Dominican sister translates Revelation for special project 

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Sister Mary Dominic Pitts, OP, of the Dominican Sisters of St. Cecilia Congregation in Nashville, is working with 250 other experts around the world on a new translation of the Book of Revelation. Photo by Andy Telli

For the past five years, Sister Mary Dominic Pitts, O.P., has been deep in study of the Book of Revelation as she and 250 others work on a new translation of the last book of the Bible in a project known as Le Bible et ses traditions, or “the Bible and its Traditions,” or BEST in French abbreviation.  

The project is being sponsored by École Biblique et Archéologique Française de Jérusalem.  

“École Biblique is a center of research, translation and study of Scripture and archaeology. It is best known for its publication of the Jerusalem Bible,” Sister Mary Dominic explained. “It was founded in 1890 in Jerusalem by the French Dominican priest Father Marie-Joseph Lagrange, a Scripture scholar and pioneer in Biblical exegesis. Its administration and much of its teachings are still carried on in French.”  

Sister Mary Dominic had already spent two years writing notes on the Book of Revelation when Dominican Father Anthony Giambrone, vice director of École Biblique, called on her to do more in October 2019. It was up to her to translate all five original languages of the book – the Latin Vulgate, the Syriac Peshitta, and the three versions of the Greek New Testament – into English, as well as write notes on interesting grammar, words and more, Sister Mary Dominic said.  

“Father Giambrone stressed the fact that they ‘needed a linguist’ to comment on the language-related aspects of the project. I think that my ‘skill set’ with a doctorate in linguistics and in-depth study of the analysis of languages was what suggested my participation on the project,” Sister Mary Dominic said. “It helps that I am an experienced editor, which helps keep the footnotes well written but short.”  

Sister Mary Dominic’s knowledge of the three languages came from years of study. In 2001, she studied Syriac with one of the world’s experts in the language, Father Stephen Ryan, OP, during a summer course at Providence College in Rhode Island.  

“That was an accidental acquisition,” Sister Mary Dominic said. “I signed up just for fun, never guessing that I would actually use it 16 years later.” 

She learned Greek at Providence College as well, a requirement for her master’s degree in Biblical Studies.  

“I’ve tried to keep it up since then,” she said. “I have good dictionaries and grammar (books) to work with all these languages.”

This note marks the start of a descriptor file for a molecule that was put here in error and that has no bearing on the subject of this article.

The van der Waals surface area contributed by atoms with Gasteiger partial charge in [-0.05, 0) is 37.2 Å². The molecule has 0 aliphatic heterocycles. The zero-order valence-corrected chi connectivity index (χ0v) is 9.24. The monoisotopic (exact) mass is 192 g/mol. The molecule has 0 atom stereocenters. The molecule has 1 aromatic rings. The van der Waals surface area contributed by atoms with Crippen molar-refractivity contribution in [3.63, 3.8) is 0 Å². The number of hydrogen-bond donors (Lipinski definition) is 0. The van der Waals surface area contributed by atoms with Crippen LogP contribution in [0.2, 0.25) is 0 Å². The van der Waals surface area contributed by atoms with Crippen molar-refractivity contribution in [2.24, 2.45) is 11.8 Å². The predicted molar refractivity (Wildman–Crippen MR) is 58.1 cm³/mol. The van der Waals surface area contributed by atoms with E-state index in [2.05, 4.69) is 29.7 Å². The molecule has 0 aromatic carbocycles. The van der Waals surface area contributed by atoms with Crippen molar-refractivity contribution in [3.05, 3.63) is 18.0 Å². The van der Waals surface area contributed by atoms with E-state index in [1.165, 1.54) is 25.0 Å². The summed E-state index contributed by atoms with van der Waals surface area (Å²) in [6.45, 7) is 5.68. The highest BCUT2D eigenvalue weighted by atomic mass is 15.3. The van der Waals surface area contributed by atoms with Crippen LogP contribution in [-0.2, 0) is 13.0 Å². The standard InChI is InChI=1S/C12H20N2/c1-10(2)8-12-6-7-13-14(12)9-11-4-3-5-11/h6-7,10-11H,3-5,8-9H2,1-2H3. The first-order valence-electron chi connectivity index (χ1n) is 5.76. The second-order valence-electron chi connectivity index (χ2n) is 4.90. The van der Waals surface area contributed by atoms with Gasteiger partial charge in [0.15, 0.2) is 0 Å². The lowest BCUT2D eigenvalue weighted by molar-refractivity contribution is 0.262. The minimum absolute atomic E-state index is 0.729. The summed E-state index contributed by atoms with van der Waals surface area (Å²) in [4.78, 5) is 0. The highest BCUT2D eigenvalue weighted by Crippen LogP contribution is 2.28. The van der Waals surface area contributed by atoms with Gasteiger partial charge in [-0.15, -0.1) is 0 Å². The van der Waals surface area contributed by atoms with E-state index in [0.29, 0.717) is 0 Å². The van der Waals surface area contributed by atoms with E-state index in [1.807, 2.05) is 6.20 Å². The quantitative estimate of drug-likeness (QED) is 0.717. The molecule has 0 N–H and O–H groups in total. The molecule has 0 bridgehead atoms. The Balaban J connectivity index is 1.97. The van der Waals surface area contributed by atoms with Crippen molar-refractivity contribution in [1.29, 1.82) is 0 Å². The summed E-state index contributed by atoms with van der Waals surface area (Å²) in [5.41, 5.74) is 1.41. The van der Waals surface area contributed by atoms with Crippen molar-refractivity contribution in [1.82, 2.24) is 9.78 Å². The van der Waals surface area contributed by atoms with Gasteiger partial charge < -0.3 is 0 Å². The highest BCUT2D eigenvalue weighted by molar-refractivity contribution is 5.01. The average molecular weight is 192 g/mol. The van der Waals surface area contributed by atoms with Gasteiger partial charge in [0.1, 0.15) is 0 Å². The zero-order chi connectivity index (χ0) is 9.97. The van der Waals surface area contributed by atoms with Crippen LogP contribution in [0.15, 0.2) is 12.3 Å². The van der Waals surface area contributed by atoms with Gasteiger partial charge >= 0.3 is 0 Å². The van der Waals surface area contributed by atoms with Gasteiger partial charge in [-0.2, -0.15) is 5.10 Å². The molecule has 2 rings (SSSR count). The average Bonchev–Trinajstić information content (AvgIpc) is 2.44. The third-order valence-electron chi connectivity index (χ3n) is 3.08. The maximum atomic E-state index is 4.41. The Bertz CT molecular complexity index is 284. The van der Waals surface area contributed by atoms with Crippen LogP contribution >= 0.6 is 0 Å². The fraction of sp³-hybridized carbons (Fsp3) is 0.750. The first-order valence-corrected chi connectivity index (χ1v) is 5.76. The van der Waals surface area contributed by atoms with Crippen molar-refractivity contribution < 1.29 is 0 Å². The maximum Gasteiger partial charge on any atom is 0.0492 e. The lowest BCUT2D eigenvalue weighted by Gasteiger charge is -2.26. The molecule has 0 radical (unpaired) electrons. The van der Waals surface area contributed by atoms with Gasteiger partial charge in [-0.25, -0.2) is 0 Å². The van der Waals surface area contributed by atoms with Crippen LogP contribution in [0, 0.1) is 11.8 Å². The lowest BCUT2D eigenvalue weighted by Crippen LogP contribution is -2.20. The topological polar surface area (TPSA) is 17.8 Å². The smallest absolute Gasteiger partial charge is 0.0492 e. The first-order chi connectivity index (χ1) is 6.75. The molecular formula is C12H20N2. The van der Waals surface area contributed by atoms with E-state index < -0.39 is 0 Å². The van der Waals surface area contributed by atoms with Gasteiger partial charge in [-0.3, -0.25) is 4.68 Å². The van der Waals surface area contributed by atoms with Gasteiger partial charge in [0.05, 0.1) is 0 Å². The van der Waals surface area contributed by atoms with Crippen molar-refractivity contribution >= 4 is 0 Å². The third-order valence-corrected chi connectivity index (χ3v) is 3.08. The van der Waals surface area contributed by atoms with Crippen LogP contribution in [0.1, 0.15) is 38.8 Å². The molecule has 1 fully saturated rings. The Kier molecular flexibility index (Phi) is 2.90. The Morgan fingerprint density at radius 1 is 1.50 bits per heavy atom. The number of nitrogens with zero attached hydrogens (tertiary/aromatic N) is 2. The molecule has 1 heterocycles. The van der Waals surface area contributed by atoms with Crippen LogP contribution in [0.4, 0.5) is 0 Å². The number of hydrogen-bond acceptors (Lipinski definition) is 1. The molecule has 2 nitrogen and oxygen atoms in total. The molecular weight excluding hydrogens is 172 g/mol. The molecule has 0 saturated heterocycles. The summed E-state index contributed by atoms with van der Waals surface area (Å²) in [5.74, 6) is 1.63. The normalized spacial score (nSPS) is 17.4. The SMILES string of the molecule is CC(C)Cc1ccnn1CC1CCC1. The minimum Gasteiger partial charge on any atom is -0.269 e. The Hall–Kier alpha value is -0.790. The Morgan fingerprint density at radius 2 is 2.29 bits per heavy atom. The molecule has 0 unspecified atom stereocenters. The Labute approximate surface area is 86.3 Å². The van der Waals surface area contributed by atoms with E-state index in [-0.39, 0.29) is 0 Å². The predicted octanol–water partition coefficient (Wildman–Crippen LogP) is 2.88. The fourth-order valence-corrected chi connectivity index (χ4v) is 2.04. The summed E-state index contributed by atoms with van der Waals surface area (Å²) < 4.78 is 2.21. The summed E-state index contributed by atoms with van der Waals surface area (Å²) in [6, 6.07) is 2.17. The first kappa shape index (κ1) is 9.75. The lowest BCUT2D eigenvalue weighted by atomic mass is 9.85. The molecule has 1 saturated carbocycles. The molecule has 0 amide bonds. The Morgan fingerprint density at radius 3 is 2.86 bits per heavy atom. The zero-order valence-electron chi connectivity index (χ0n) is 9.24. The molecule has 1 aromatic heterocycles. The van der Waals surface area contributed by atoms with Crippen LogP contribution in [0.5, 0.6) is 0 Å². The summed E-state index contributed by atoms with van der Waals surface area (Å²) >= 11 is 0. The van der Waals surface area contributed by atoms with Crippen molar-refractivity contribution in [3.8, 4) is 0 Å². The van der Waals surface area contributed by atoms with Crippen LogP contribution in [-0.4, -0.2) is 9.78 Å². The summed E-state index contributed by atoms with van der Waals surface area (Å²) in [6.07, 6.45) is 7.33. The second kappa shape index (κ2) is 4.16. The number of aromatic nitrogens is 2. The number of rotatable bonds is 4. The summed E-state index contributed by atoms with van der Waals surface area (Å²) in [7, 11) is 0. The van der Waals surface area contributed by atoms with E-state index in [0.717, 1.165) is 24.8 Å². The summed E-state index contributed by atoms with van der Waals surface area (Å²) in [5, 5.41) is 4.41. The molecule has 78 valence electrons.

She has been studying Latin since high school and she continued her studies during her time at the convent with the Dominican Sisters of St. Cecilia Congregation in Nashville.  

With her experience in studying languages, Sister Mary Dominic said, she spends roughly a month per chapter.  

“I translate them myself a verse at a time from all five versions to insert into the BEST platform in English. The texts that I translate are the original ancient languages in their own spellings and alphabets,” Sister Mary Dominic said. “Any significant variants are ‘stacked’ vertically in the text over the word or phrase where they actually occur, one language on top of another for ease of comparison.  

“The five versions are translated as literally as possible to ‘stay true to the text’ especially from Syriac, a language not known as well as Greek or Latin,” she explained.  

One such example is of Revelation 1:1:  

“The Revelation of Jesus, which God gave him to show/ V make public to his servants the things which must come to pass quickly/ S soon to his servant Ionnes/ S Yuhanon.” 

“The actual program aligns the alternatives – here separated by a slash – one on top of the other,” she explained. “The small superscript ‘V’ signals a variant in the Vulgate, and the ‘S’ in the Syriac.”  

With the translation comes extensive footnotes at the foot of each chapter, she added.  

“They are keyed to cover the verses and cover many linguistic and socio-cultural facts never before commented on, including grammatical features, derivations and meanings of words, figures of speech, historical or other contextual facts, and Jewish and Christian tradition,” Sister Mary Dominic said. “The BEST home page expresses well the purpose and quality of the notes: ‘We intend to create the most extensive and helpful set of notes for the entire Bible, with information of interest both to biblical scholars and casual readers.’”  

One such example of a footnote is as follows: 

“There is a difference in the use of the word “crown,” also worn by martyrs, and “diadem,” worn to show royalty (Rev. 19:12) or pretended royalty, on the seven heads of the dragon (Rev. 12:3).  

As she continues to work on the translations, Sister Mary Dominic said, she expects to complete the project by mid-fall and has high hopes for its contribution to the Church and its people.  

“Pope Leo XIII and Pope Pius XII issued encyclicals inviting modern study of the Bible so that Scriptures would be opened up to the faithful in the same methods that Father Lagrange pioneered at the École Biblique,” Sister Mary Dominic said. “The BEST approach contributes to the richness of Scripture in, for example, ‘biblical polyphony’ resulting from the different versions and will restore the Catholic feel and appreciation of God’s many voices in Scripture.  

“There is the unique Jewish flavor of Old Testament translations. For example, Psalm 62:11: ‘God spoke once and I heard twice,’” she said. “Finally, BEST conveys an extensive ‘reception history’: as soon as the divine Word touches human culture, it yields creativity and radiates many forms.” 

For more information about BEST and the project, visit  

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